Wednesday, June 30, 2010

true north

The thing is, being all allergic and having full-full days (of driving and/or being outdoors, which for me is exhausting), I didn't really write in my trusty journal at all! it's sad, but true. So this summary shall be brought to you by my memory alone, which, as we all know, is spotty at best. Thank the Goddess for pictures.

Day One: arrive in beautiful sunny Whitehorse around 1pm (PST) and start the trip with a warning from the ground crew to not stop on the tarmac (don't they understand about the pictures?!). Rent car (Sangria red!) and turn it on. I don't know what I was expecting from the radio but it certainly was not MIMS. Yeah, that soon became the catchphrase. Check into hostel, where we'll spend two nights as well as our last night in the Yukon. Have lunch at the Klondike Rib & Salmon, where we ingest the MOST DELICIOUS BURGER EVER! Seriously. Musk-ox in that spicy chipotle sauce they got going... god damn it. We talk about that thing for the rest of trip. But time was catching up and fast - we had been up since 5am EST and I began feeling like a walking zombie. Pub for Yukon Gold potato skins. Body cannot reconcile its sleepiness with the bright bright sun. 11pm, with the sun still shining, we head to bed.

Thursday, June 24, 2010

klondike gold

So, I'm back from my quick (and slightly itchy) trip to the Yukon Territory. I promise an update as soon as i have a moment. It was pretty stellar.

Preview: fireweed, arctic circle, old tyme entertainment, midnight sun, bears, bugs and a swagger wolf to boot.

Thursday, June 17, 2010


Yep, that's where I am - in The Yukon. So far - gorgeous weather (feeling overdressed and under-sunblocked). Flight(s) in were okay - first leg bumpy, second leg vomity. Seems wherever I travel, someone has to puke. Have ridden trolley and strolled about its downtown. Also ingested my first musk-ox burger which was, um, DELICIOUS! Holy ox - I may give up beef burgers if I had normal access to this stuff! Most things here are overpriced, sadly, but have yet to stumble across a proper souvenir store.

Tomorrow: Kluane and The Follies!

Tuesday, June 15, 2010

Now Playing: Karate Kid

Caveat: I didn't watch the original Karate Kid. There. I said it. And before you jump all over me (I'm looking at you, DK), keep in mind that when it came out, I was still living in a country that didn't have running hot water or more than one channel. Here's everything I know about the original (don't click if you don't want to be spoiled!): wax-on, wax-off; Mr. Myagi with chopsticks; crane position. Anyway, new Karate Kid. Having not seen the original, I actually didn't know how it was going to end: would he win? would he lose, but gain their respect? would he not be able to compete due to injury but bring honour to his family? Nail-biting suspense!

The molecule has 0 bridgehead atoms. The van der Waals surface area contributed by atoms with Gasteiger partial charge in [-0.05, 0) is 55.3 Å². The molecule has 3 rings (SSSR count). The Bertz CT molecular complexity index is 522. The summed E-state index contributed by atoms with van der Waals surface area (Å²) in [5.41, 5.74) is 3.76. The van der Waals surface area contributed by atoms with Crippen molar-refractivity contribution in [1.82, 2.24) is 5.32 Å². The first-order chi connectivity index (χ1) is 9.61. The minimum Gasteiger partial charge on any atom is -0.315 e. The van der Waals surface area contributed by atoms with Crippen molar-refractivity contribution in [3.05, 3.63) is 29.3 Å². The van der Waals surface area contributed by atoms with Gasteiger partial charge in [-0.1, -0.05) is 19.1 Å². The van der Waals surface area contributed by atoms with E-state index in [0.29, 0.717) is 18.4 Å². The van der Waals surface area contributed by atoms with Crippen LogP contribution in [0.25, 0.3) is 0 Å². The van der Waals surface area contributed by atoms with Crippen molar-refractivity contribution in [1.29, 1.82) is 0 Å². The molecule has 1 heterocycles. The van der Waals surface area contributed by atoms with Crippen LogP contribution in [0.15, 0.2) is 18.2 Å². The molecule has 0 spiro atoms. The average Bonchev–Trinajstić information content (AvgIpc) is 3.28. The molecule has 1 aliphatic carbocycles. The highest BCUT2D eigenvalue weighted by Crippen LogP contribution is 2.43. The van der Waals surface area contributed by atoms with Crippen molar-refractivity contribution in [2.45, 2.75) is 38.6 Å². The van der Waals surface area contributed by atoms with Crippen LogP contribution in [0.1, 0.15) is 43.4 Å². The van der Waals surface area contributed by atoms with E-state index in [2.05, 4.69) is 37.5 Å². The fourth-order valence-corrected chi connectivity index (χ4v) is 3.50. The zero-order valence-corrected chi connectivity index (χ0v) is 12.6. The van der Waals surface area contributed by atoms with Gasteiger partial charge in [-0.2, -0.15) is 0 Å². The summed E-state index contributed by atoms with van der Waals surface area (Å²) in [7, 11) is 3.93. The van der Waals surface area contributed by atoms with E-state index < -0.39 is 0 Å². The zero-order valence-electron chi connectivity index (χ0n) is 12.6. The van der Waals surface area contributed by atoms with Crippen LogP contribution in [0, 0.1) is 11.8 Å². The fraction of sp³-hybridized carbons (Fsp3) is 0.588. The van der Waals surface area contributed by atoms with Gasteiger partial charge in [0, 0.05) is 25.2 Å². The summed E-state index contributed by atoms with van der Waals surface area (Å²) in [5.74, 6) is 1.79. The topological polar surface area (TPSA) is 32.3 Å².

So, really, I was supposed to see the A-team today (little known fact: they're named after me!) but the reviews were SO bad, I decided to wait until rental season. Shouldn't be long.

The theatre was packed and we were pretty late (only ten minutes early). The packed theatre is always a test of my patience. I watch a LOT of movies (good ones, bad ones, ugly ones) and I prefer an empty theatre for the following reasons:
- I avoid hearing know-it-alls give their simpering dates a lesson in cultural knowledge. Everyone knows there's no "Chinese" language, douche, and that it's Mandarin or Cantonese. Just watch the movie;
- There are no bad babies, only bad parents; also read as: keeping your toddler up past 9pm and wondering why they're cranky is stupid;
- Chatty McChattersons who keep feeling the need to explain what's happening. They need to learn the art of being still.

Anyway: the movie was solid. Entertaining with a very promising Jaden Smith holding his own with action superstar Jackie Chan and Oscar-nominee Taraji P. Henson. I really bought their mother-son relationship - well-played. I liked the decision to set the movie in China with actual Chinese actors and fighters - made it feel really authentic. The only good thing about a full theatre was the random clapping at the end whenever something awesome happened. Which was more often than I expected. It's good family fun. 3.5 out of 5 stars.

Monday, June 07, 2010

write what you know

So, I'm supposed to "write what I know" - which is great, if you're Ghandi or Paris Hilton or someone else and people actually want to know what you know - and I'm stuck. I just don’t know a lot. I haven't lived long enough or hard enough, I guess. I mean, I'm good at Jeopardy and Trivial Pursuit so I know stuff but I don't know the right stuff. And now, I've got this assignment - this creative assignment (so, knowing all about nineties trivia? useless) - and I'm stuck. When I say that I'm stuck, she says "write what you know". Yeah. Helpful.